In a press conference, December 20, Putin made clear that he is not interested in prosecuting those responsible for the death of Magnitsky. Soviet propaganda for decades answered every charge of human rights abuse with a denunciation of human rights abuses in the West and true to this tradition, the focus of Putin’s remarks was human rights abuses in the U.S. “They have their own problems,” he said, “Abu Ghraib, Guantanamo—where they hold people for years without presenting any accusations. This is unimaginable. People move around in shackles as in the Middle Ages. Inside the country, they legalized torture.” He said he considered the reaction of the Duma to the Magnitsky Act to be “emotional” but “reasonable.”

The Russian authorities chose to treat the Magnitsky Act, which is directed against a small number of officials, as an attack on the entire Putin regime because it is a fundamental rule in Russia that criminals enjoy the protection of government. Russian foreign minister Sergei Lavrov, in another response to the Magnitsky Act, promised to ban entry into Russia of Americans implicated in the “kidnapping” of the arms dealer, Victor Bout, who was arrested in a sting operation in Thailand, where he was seeking to sell arms to terrorists from the Revolutionary Armed Forces of Columbia (FARC).

Despite the vehemence of the Russian response to the Magnitsky Act, Western countries are unlikely to be persuaded to overlook Russian human rights abuses in the future. Russia is a signer of international human rights conventions and a member of the Council of Europe and the West cannot forever ignore Russia’s violations without treating these undertakings as meaningless.  

For their part, Russia’s leaders are making clear that if Russia’s place in Europe is not vouchsafed uncritically, they are prepared to invent a new, anti-Western identity of their own.

In his annual address to the Federal Assembly, December 12, Putin attempted to sketch out the principles of this alternative identity. He said that Russians should be proud of their history, including the communist period. Putin said that it was necessary to link historical eras and understand that Russia “did not begin in 1917 or even in 1991 but rather has a continuous history spanning over one thousand years.” He called for reviving the names of the most renowned military units from Soviet times and earlier eras, such as the Preobrazhensky and Semenovsky regiments. He said that Russia should preserve its geopolitical relevance and “multiply it,” increasing its military might. This will supposedly demonstrate its “relevance” to neighbors and partners alike.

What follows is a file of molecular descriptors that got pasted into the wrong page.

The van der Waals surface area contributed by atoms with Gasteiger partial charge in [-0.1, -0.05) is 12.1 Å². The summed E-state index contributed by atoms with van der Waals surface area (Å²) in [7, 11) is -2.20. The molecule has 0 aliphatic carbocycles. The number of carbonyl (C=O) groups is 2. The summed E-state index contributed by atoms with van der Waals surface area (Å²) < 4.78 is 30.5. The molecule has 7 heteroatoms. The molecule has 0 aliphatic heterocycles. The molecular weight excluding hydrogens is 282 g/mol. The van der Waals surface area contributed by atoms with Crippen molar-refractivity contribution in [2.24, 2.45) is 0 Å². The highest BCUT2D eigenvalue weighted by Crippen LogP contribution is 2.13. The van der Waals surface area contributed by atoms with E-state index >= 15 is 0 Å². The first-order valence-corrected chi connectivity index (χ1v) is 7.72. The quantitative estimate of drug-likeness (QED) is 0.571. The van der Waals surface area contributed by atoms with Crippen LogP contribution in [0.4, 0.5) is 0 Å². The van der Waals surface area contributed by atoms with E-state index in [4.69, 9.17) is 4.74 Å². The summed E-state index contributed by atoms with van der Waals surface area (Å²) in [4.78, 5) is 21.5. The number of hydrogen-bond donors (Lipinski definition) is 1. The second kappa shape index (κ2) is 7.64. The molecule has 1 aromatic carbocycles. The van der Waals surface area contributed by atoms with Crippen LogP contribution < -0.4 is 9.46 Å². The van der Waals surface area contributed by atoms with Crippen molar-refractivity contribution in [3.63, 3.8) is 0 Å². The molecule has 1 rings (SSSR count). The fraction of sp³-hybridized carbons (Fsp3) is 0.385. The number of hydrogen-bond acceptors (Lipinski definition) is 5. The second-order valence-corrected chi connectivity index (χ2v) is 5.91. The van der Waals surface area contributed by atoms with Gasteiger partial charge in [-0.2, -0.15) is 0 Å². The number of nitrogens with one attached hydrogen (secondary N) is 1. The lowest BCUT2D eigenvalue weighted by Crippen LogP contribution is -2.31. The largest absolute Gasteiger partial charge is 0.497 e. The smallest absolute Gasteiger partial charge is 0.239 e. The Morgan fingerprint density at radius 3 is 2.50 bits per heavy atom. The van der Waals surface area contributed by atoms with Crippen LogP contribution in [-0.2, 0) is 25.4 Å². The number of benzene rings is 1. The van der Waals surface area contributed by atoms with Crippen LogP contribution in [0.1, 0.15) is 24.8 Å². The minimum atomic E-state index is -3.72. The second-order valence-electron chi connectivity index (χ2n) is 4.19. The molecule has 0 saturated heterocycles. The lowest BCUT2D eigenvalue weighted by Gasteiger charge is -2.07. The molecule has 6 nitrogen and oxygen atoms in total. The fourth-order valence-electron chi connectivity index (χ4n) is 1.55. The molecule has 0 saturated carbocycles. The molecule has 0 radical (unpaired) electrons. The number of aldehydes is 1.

In an article in the journal, Ogonyek, October 15, 2012, Fyodr Lukyanov, the chief editor of the journal, “Russia in Global Politics” said that in the past, Russia faced with criticism over its human rights record from the Council of Europe always emphasized its desire to work with the Council of Europe to find diplomatic solutions and acceptable formulations. But this may no longer be the case. He cited the example of Dmitri Peskov, the press secretary of Putin, who reacted to official recommendations from the Parliamentary Assembly of the Council of Europe (PACE) on Russia’s failure to honor its obligations by saying “We don’t consider these formulas and calls to be proper and without a doubt we won’t listen to them.”

Lukyanov wrote that Russia contributes 12 per cent of the budget of the Council of Europe and is more self-confident as a result. In addition, according to Lukyanov, Russia is seeking new values after the post-Soviet crisis. “Against the background of Europe which sees the guarantee of its stability in the rejection of familiar dogmas and greater moral and cultural flexibility, the movement of Russia in the direction of “morality and spirituality,” a strengthened demonstrative piety to the church and clearly expressed homophobia looks like a call to an alternative model.